Greener Practice: Addressing climate change and sustainability within general practice

Climate change is universally known as an environmental emergency. However, not many know that the climate crisis is also a health emergency. The Lancet went even further, stating that responding to climate change is “the greatest global health opportunity of the twenty-first century.”

This may seem like a big statement, but climate change underpins all social and environmental determinants of health. Healthcare is both affected by the climate emergency and contributes to exacerbating it.

The RCGP itself is a founding member of the UK Health Alliance for Climate Change (UKHACC). We have emphasised the importance of climate change by including this as a strand of the proposed new College strategy for 2023 to 2026: "Building a sustainable future for general practice”.

General practice's impact on climate change

The NHS as an organisation contributes to 5% of the UK’s total carbon emissions. To put this into context, 5.9% of total emissions are from the air travel industry.

In general practice, most carbon emissions (60%) are from clinical work. Prescribing is by far the largest contributor to clinical emissions - metred dose inhalers (MDIs) use propellants that are 3,000 more potent that greenhouse gases such as CO2.

Why addressing climate change matters

There are many benefits to addressing climate change in general practice:

  • Reducing health inequalities – climate change disproportionately affects poorer populations;
  • Improving patient health – by improving air pollution and increasing active travel;
  • Reducing GP workload - improving patient health and reduced prescribing;
  • Reducing costs to Practices - with rising energy bills and procurement costs;
  • Protects our future health – mitigating the physical and mental effects of extreme weather, air/water quality and changing vector-borne diseases.

What can we do?

We asked ourselves this question as ST3s working in general practice. We realised the health burden that climate change brings, and the challenges for our local population. We want to try and do what we can by making our practice greener.

To start off, we had to understand the problem. We started by looking at our practice's carbon footprint. The GP Carbon Calculator is a free and easy to use online tool that mapped out the non-clinical carbon footprint at the practice. Considering that 40% of emissions in primary care are non-clinical, it allowed us to identify areas that we could work on to reduce our footprint.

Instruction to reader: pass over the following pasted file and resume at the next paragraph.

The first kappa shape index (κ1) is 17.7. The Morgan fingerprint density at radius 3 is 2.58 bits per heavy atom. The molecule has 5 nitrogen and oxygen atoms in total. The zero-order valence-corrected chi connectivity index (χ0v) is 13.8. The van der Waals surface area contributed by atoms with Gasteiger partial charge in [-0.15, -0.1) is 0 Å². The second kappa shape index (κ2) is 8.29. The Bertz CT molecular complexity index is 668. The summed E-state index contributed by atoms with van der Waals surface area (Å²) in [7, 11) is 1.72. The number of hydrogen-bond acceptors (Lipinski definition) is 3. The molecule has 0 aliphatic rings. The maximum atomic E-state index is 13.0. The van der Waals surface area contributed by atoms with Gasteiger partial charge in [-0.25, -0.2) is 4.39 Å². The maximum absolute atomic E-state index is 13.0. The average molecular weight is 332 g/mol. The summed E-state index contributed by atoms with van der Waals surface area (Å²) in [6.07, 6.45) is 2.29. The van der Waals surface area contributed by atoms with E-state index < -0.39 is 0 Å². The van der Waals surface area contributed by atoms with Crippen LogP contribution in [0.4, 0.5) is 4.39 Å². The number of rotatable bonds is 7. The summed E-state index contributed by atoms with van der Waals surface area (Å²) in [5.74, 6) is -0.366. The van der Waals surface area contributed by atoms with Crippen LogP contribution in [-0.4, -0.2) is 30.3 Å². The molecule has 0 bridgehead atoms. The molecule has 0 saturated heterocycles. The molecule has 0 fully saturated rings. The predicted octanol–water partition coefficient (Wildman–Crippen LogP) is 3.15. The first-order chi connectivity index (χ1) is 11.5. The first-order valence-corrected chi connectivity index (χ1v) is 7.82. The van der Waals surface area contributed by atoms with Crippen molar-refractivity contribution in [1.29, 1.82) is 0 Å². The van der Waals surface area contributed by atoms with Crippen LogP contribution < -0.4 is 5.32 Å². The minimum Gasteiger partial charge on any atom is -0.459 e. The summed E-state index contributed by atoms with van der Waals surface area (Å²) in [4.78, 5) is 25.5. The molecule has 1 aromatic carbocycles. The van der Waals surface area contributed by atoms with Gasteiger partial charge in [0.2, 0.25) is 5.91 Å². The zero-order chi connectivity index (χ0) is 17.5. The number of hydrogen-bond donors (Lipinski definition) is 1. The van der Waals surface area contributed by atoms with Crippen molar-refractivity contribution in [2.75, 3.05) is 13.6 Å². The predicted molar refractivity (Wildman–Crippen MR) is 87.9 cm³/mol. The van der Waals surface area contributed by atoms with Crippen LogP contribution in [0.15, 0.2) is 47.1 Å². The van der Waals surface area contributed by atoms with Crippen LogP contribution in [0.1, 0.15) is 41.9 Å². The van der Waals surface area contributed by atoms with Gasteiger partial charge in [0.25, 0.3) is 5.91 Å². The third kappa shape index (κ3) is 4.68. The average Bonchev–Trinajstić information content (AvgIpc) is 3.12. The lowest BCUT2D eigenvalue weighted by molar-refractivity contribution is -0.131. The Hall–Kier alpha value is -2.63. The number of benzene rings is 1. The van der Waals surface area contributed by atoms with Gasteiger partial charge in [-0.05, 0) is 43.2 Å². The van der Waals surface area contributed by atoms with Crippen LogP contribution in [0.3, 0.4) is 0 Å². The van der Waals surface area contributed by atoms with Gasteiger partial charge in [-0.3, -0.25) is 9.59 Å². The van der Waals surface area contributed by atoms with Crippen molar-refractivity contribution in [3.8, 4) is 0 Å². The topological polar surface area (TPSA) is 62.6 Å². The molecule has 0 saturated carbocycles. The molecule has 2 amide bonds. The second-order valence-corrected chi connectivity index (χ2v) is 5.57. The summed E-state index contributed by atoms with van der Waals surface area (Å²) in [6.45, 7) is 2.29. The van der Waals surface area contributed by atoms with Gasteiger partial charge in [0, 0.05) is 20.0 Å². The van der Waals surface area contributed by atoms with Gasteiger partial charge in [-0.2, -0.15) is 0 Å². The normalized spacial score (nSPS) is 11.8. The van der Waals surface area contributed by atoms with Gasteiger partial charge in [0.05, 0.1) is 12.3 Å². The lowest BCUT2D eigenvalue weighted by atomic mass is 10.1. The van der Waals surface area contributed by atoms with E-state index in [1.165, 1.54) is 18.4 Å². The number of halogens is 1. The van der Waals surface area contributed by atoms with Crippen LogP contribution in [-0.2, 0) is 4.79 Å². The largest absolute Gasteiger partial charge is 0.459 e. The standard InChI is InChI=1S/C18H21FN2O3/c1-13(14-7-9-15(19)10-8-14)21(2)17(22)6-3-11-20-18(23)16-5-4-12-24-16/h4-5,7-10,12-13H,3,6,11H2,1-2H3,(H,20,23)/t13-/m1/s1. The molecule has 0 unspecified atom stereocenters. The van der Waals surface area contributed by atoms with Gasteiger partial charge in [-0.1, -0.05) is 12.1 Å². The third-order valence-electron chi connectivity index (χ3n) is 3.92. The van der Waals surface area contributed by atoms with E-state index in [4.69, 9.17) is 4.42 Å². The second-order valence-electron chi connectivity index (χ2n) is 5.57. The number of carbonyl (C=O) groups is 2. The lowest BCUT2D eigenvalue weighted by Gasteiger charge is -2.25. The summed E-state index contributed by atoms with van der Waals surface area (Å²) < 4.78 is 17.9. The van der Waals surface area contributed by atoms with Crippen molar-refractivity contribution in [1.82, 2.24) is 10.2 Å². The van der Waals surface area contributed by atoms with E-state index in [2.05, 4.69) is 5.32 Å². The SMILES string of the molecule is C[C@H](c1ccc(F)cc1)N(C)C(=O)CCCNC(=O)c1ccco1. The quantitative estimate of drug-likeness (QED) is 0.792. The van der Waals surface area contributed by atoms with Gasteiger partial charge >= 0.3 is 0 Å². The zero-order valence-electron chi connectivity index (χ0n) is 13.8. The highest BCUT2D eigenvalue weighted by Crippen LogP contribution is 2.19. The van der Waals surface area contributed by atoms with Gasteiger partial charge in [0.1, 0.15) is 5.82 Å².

Another helpful tool was the Green Impact toolkit, a free online toolkit that has been developed by the RCGP. It has a list of over 100 actions that can improve the environmental sustainability of your practice. The toolkit also has a selection of quality improvement ideas related to climate change, such as switching patients on MDIs to more sustainable alternatives. 

Prompted by the toolkit, we also introduced many team building activities at the practice, such as healthy practice lunches and group exercise. This has been great for morale especially at a time in which burn out in the profession is at an all-time high.

Our achievements

The toolkit has access to many awards which your practice can obtain by working through the various actions. At Market Street Medical Practice, we've already achieved the Green Impact for Health Pioneer Award and the Bronze Impact for Health Pioneer Award. These achievements are shared by all our staff, and it’s nice to have something to show for all our efforts! 

In addition, we've also managed to save on our energy bills during a time where prices are soaring.

We're now looking for ways to further improve our sustainability, and achieve the next award in the toolkit.  


Climate change is a health emergency, presenting many challenges for the future of primary care. Together, we can start making changes which will not only improve our patients' health, but help us address the many challenges we will have to undoubtedly face in the future.

References and resources

About the writers

Dr Jawad Haq and Dr Vik Puri are RCGP AiT co-leads for North West England, LMC West Pennine GPST representatives, and HEE GPST representatives. 

Have you got any comments or feedback? If so, please feel free to contact us - we would love to discuss any points.

Dr Jawad Haq

Dr Haq is a GP Registrar at Market Street Medical Practice. Contact:

Dr Vik Puri

Dr Puri is a GP Registrar at St Andrews Medical Practice. Contact: